- Shopping Bag ( 0 items )
|1||Freud on Human Nature and Religion||3|
|2||The Capacity for Relationships||24|
|3||A Relational Psychoanalysis of Religion||41|
|4||Toward a Relational Theology||65|
|6||The Dilemmas of Reductionism||114|
|7||A Nonreductive Psychoanalysis||131|
|Conclusion: Being Human, Knowing God||151|
The Formation of the Superego
Sigmund Freud's narrative of the origin of the superego is, among other things, an answer to the question of how antisocial instincts become civilized. For Freud, human nature begins and ends with pleasure-seeking, biological drives: the building blocks of personality and the source of all human achievement. That starting point forces him to struggle, in the third chapter of The Ego and the Id, with how these antisocial drives of Victorian Darwinian theory are domesticated. Drawing on his theory of depression as articulated years earlier in Mourning and Melancholy, Freud maps the journey from blind instinct to high culture through the creation of the superego.
Freud proposes that when a significant figure dies or is lost in some other way, the image of this object is taken inside the psyche, where it becomes a part of the ego. This internalization of the lost object keeps alive the attachment, although the connection is now to an internal object rather than an external one ( 1960:24). Much of the structure of an individual's personality-the things he fears, the goals she desires-results from the internalization of these lost objects, which have a "great share in determining the form taken by the ego and [make] an essential contribution towards building up what is called character" ( 1960: 23).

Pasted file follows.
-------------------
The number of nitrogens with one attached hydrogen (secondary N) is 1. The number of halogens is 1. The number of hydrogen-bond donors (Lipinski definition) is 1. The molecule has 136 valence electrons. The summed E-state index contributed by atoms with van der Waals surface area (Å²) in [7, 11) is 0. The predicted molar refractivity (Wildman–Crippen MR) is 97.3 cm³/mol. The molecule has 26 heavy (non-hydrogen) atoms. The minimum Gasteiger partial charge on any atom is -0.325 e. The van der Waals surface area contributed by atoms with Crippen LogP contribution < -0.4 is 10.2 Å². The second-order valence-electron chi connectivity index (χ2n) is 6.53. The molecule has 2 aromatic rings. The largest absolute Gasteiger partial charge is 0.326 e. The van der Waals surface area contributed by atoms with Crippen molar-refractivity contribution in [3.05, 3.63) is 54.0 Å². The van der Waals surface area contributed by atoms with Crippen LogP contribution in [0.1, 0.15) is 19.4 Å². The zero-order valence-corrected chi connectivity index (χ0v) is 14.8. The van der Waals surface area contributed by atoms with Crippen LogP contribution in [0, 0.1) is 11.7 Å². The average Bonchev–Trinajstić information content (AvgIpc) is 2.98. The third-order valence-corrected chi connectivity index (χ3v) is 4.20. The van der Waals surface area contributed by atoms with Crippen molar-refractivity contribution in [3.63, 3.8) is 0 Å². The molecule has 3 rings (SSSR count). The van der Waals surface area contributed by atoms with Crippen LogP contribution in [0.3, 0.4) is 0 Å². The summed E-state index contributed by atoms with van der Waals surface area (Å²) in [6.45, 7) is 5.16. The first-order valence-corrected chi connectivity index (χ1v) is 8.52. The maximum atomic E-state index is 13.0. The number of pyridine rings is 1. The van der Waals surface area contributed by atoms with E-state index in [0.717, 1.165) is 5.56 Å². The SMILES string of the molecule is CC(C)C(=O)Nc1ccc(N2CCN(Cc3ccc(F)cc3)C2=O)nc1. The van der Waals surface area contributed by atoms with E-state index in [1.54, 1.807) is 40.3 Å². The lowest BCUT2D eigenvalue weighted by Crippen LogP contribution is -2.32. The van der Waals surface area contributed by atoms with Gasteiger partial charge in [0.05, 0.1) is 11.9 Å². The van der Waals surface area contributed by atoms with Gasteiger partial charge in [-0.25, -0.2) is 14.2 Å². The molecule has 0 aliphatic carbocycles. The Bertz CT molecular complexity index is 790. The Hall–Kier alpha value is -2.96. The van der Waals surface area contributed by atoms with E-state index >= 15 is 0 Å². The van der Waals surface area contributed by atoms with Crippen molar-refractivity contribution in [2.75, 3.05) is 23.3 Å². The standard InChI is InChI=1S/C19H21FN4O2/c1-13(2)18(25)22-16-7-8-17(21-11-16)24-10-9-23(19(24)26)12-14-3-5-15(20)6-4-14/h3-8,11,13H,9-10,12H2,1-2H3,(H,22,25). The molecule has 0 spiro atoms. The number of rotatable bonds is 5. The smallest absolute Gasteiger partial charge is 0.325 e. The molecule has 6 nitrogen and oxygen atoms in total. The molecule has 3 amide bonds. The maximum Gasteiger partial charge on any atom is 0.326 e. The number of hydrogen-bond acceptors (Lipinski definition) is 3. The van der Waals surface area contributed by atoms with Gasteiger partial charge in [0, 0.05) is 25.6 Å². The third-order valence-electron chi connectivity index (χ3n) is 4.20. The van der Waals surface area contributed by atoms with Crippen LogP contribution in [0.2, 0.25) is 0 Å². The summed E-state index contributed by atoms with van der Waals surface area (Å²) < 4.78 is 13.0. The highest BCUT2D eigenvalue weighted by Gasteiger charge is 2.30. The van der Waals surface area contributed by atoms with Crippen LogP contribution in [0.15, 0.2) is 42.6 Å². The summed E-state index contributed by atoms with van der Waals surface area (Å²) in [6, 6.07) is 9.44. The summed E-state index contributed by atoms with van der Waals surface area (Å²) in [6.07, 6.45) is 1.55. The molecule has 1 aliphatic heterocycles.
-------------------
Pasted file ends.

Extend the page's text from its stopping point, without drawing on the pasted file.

Depression requires the loss of an object that is both loved and hated, desired and feared. When such an ambivalent object is lost, it is taken into the psyche in order to hold onto it internally even though it is gone in the external world. The positive feelings toward the lost object provide the motivation for its internalization, but the negative affects are now turned inward against the internal object and the ego of which the internalized object has become a part. Depression, which Freud describes as anger turned against the self, is the result.
The most potent of these object losses is the boy's giving up his attachment to his mother as the oedipal drama is resolved. At first, Freud says, the boy is equally attached to both father and mother, but as his erotic feelings for his mother grow, his feelings toward his father become more ambivalent and take on a "hostile coloring and change into a wish to get rid of his father in order to take his place with his mother" ( 1960:27).
In addition, the boy's ambivalence toward his father is intensified by his fear of castration, the threat the boy assumes his father will visit on him if he attempts to replace the father in relation to the mother. In the "demolition of the Oedipus complex" the boy, fearing castration, gives up his libidinous cathexis to his mother and identifies with his father, internalizing the father figure as the superego or ego-ideal, which is the "heir of the Oedipus complex" ( 1960: 32). In the development of the superego, a lost object "has been replaced by an identification" ( 1960:23). The internalized father figure compensates for the loss of the mother and strengthens (through the internalized fear of castration) the renunciation of oedipal desires and so defends the ego against their resurgence.